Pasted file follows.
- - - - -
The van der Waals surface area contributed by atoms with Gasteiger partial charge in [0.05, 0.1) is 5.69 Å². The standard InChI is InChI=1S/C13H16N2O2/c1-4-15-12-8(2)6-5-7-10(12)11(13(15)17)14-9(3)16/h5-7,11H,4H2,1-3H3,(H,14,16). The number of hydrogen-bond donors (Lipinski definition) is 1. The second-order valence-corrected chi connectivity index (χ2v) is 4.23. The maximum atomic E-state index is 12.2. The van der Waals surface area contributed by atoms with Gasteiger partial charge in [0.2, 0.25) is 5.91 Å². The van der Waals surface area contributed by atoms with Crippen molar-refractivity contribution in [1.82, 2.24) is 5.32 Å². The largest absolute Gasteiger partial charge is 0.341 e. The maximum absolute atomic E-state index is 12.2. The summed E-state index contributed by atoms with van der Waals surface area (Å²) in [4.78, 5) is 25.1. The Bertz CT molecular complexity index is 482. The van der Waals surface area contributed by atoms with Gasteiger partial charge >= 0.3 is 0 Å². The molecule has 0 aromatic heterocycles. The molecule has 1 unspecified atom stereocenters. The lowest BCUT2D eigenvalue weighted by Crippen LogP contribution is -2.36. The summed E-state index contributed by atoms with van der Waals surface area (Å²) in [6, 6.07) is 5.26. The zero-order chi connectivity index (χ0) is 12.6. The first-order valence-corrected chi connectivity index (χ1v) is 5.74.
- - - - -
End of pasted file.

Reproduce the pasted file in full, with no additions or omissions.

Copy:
The van der Waals surface area contributed by atoms with Gasteiger partial charge in [0.05, 0.1) is 5.69 Å². The standard InChI is InChI=1S/C13H16N2O2/c1-4-15-12-8(2)6-5-7-10(12)11(13(15)17)14-9(3)16/h5-7,11H,4H2,1-3H3,(H,14,16). The number of hydrogen-bond donors (Lipinski definition) is 1. The second-order valence-corrected chi connectivity index (χ2v) is 4.23. The maximum atomic E-state index is 12.2. The van der Waals surface area contributed by atoms with Gasteiger partial charge in [0.2, 0.25) is 5.91 Å². The van der Waals surface area contributed by atoms with Crippen molar-refractivity contribution in [1.82, 2.24) is 5.32 Å². The largest absolute Gasteiger partial charge is 0.341 e. The maximum absolute atomic E-state index is 12.2. The summed E-state index contributed by atoms with van der Waals surface area (Å²) in [4.78, 5) is 25.1. The Bertz CT molecular complexity index is 482. The van der Waals surface area contributed by atoms with Gasteiger partial charge >= 0.3 is 0 Å². The molecule has 0 aromatic heterocycles. The molecule has 1 unspecified atom stereocenters. The lowest BCUT2D eigenvalue weighted by Crippen LogP contribution is -2.36. The summed E-state index contributed by atoms with van der Waals surface area (Å²) in [6, 6.07) is 5.26. The zero-order chi connectivity index (χ0) is 12.6. The first-order valence-corrected chi connectivity index (χ1v) is 5.74.